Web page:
I don’t usually get too serious on here, but today was one of those days.  Especially after reading this article on The Guardian: Ros Barber’s Supercilious Meltdown (ok I made up that title).

At first I worried Ms. Ros Barber’s unquestioned genius was being both under-appreciated and underpaid. Then I thought it through a little more.

I take exception to a great many of Ms. Barber’s assertions on the business, quality, and ambitions of self-publishing. Much of her proffered “evidence” is anecdotal at best, arbitrarily contrived at worst. In either case, her positions are misleading to anyone considering self-publishing as a possible avenue for getting their book to market. They also insult indie authors with the implicit accusation that we don’t care about the quality of our work. I disagree. We write because we love it.

Ms. Barber contends self-published authors spend 90% of their time promoting. This “fact” comes from some anonymous someone who posted on her blog. I’m sure the experience is different for everyone (a position not seemingly shared by Ms. Barber), but I spend hardly any time promoting. I post the occasional tweet. At present, Ms. Barber’s “pinned” tweet, from April 5, is her promo for her book “Devotion.” I write an occasional post on my blog. The header on Ms. Barber’s blog is presently, again, a promo for her book “Devotion.” There’s simply not much of a difference in the effort, but one thing that’s clear is that Ms. Barber finds value in time spent promoting herself and her works. I presume she wouldn’t be doing it otherwise. Neither would a lot of other authors, traditional and indie alike.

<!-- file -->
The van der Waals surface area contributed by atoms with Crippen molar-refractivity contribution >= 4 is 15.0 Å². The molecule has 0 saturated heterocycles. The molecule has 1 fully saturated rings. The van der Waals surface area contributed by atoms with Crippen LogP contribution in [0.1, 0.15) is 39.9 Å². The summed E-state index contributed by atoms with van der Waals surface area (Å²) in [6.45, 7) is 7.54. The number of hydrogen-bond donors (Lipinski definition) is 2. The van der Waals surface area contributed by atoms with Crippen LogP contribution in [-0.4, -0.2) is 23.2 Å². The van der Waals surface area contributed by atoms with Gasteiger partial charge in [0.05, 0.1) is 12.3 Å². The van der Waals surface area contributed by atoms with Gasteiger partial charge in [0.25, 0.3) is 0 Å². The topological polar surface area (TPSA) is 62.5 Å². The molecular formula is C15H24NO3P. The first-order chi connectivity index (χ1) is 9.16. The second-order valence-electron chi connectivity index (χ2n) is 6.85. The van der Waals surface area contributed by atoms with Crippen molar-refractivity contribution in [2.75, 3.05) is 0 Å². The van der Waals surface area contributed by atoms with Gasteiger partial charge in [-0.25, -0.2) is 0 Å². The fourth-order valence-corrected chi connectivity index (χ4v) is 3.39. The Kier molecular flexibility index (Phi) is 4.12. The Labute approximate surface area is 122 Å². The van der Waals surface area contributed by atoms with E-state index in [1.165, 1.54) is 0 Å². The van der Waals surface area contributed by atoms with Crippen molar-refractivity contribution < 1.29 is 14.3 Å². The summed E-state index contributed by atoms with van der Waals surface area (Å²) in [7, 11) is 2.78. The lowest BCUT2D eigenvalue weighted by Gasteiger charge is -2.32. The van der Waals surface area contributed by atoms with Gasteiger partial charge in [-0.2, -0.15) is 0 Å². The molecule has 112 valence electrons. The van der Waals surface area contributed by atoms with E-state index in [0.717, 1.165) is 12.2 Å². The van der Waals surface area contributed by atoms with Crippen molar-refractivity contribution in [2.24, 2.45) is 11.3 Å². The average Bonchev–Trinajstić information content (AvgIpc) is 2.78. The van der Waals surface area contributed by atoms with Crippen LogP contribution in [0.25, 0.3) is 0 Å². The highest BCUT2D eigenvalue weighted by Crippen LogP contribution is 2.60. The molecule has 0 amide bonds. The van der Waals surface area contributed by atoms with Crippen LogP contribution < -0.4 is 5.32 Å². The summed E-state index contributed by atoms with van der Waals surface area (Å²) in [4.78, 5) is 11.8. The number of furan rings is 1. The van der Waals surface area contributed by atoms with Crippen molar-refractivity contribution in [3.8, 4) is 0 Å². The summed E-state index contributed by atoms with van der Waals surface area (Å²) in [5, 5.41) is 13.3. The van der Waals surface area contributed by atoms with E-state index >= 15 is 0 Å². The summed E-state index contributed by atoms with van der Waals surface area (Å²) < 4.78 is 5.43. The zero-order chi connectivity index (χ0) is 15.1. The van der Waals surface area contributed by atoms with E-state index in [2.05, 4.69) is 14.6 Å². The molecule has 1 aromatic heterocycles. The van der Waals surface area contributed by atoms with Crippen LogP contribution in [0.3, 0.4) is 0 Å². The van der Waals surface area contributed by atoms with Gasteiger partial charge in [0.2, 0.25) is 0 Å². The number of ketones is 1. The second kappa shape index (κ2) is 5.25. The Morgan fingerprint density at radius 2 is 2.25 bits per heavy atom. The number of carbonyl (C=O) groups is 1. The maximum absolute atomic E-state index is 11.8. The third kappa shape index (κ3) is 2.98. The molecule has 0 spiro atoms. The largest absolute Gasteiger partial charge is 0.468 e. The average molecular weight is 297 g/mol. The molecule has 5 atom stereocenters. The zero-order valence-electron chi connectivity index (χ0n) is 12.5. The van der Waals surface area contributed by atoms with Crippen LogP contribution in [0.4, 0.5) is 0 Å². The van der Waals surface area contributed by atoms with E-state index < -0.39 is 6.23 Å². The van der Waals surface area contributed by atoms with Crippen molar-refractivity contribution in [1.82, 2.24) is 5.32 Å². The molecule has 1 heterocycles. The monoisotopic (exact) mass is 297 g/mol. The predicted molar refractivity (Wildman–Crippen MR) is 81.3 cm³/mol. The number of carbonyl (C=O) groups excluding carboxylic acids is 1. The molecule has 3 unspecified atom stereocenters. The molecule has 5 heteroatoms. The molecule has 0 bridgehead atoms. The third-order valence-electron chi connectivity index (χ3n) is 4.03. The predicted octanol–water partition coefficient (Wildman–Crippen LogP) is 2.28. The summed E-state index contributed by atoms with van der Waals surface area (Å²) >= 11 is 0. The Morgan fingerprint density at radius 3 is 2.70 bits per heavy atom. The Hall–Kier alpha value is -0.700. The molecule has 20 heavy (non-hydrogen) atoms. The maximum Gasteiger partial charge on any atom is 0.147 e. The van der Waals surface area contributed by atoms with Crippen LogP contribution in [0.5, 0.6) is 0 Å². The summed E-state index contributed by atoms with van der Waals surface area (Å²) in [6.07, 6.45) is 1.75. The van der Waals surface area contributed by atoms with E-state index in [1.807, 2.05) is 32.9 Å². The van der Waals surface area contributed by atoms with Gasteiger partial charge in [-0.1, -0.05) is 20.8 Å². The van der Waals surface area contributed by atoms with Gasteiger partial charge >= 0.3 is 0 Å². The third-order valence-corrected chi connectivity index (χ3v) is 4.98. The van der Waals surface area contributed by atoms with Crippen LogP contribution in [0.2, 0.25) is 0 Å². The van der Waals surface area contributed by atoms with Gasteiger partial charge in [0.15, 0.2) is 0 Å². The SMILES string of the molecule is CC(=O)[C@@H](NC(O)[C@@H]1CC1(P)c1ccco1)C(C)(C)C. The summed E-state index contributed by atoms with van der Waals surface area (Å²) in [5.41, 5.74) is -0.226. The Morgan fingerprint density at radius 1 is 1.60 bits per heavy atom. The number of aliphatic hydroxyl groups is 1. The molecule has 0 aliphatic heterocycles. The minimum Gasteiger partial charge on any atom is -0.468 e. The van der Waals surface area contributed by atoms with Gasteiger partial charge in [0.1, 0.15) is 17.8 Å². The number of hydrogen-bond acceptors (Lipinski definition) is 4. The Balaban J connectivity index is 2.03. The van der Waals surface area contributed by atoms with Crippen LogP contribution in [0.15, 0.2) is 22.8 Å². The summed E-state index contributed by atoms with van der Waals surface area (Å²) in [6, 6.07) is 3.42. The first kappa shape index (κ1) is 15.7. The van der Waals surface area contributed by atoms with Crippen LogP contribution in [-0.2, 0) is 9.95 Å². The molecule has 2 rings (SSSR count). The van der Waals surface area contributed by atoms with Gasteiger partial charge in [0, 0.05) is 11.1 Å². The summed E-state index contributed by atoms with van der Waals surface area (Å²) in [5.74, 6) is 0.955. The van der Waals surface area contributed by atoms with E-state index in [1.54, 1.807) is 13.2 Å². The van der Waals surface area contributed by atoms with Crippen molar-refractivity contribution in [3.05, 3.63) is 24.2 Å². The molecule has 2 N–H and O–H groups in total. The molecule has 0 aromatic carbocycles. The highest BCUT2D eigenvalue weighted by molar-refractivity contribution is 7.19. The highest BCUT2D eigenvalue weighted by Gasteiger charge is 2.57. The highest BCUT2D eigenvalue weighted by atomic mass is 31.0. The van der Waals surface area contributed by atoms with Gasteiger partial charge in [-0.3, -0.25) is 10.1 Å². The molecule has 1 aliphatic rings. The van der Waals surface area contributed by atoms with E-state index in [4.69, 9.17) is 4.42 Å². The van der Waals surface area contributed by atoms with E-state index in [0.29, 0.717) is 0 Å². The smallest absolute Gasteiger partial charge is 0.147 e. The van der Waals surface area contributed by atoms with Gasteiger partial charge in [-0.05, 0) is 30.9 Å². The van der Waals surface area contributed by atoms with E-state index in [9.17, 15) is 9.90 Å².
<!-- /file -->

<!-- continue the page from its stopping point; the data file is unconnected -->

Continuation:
Ms. Barber also contends that indie authors don’t make money. In support, she offers the anecdote of a writer who wrote seven books and made money (less than 100 pounds) on only one, and concludes that “70% of nothing is nothing.” While her math is correct, her facts are not. Sweeping accusations and gross generalizations about a publication path that has given us the likes of Michael J. Sullivan, Anthony Ryan, and Hugh Howey simply don’t work. There are plenty of self-published authors who make money doing it. Heck, I do–my book earned enough in a month and a half to qualify me for membership in the SFWA. Am I quitting my day job because of it? No, but the vast majority of traditionally published authors aren’t doing that, either. Including Ms. Barber. We write because we love it.

Most of Ms. Barber’s remaining points are various forms of insult, claiming those who self-publish haven’t spent time learning how to write, don’t take writing seriously, or are mysteriously compelled to act like twitchy tweet monkeys on social media. I know several self-published authors, and a few traditionally published authors as well. These points apply to none of them. Rather, the arguments are specious and one wonders if they serve any purpose other than elevating Ms Barber’s ego.

We write because we love it. We care about our words, we care about our stories and the worlds we create. We put our books on the market because we hope others will be moved or entertained. For people who care truly about their work–who take it seriously–it doesn’t matter if the work gets to market by indie or traditional means. And it doesn’t matter if the work makes millions or wins the Man Booker.

We write because we love it.